Now in its third year, Early Learning Initiative (ELI) is making an impact, enabling more children to enter kindergarten prepared to read, and helping them to continue reading and learning on grade level. See the results community investment in literacy has made.


When children are born, they all have the potential to succeed in school and in life. But at some point, their circumstances will affect the opportunities they have and, ultimately, their chances in life. While many children have the support they need to get started on the right foot, prepared for school and ready to succeed, not all children are as fortunate. Too many children live in an environment that isn’t preparing them for a bright future. Brought on by their circumstances, the barriers they face shadow their belief in themselves and what they are capable of.

Most Americans wrongly believe that it is OK for children to enter school without basic literacy skills because they assume they will catch up. The reality is, 88 percent of first graders who are reading below grade level will continue to read below grade level in fourth grade.

Fourth graders who struggle to read are four times more likely to drop out of school as compared to proficient readers.


When students drop out of high school, it’s at great cost to themselves and our community. The student will likely not have the same career opportunities, and research shows that those without a high school diploma will earn 75 percent less than their peer that graduated. The social implications of a student dropping out are far-reaching, beyond any one student or any one family. Communities with higher dropout rates have more crime and poverty and less social and economic stability. The number of high school students who graduate impacts our entire community from our businesses, schools, and local government, to each of us as individuals.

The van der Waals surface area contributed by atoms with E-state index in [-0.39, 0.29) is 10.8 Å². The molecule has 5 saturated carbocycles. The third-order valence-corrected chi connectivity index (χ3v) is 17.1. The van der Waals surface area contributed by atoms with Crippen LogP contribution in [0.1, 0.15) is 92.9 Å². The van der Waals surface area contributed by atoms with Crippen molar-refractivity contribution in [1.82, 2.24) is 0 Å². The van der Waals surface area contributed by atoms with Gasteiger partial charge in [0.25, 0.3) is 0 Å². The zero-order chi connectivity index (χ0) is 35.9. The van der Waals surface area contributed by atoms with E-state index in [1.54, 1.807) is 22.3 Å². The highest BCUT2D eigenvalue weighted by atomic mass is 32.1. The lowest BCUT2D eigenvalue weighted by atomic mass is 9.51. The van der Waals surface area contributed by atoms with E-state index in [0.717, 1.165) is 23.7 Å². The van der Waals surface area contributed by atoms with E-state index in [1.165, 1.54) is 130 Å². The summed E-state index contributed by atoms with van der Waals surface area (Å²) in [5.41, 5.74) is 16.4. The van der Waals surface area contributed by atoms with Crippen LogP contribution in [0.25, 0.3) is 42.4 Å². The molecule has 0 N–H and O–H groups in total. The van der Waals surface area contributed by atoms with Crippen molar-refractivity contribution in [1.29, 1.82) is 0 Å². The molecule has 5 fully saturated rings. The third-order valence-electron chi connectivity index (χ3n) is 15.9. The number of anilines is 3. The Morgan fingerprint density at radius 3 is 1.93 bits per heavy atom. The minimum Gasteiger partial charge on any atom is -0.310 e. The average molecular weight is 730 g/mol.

United Way is committed to help change these conditions by leading a comprehensive approach to improving early literacy in our region. United Way has launched the Early Literacy Initiative, bringing together the resources and the expertise necessary for real progress. Through partnerships and collaboration, United Way is uniquely positioned to lead an innovative, comprehensive approach to early literacy and deliver at a regional level. With the objective of sharing and reinforcing proven literacy development techniques, our vision for a successful, regional early literacy initiative requires a multi-prong approach. ELI will make a lasting change because it helps children build the necessary reading skills through parental engagement, volunteer mobilization, caregiver support, teacher training, and community awareness.

For information about partnership, sponsorship or funding opportunities, please contact us at 813-274-0900.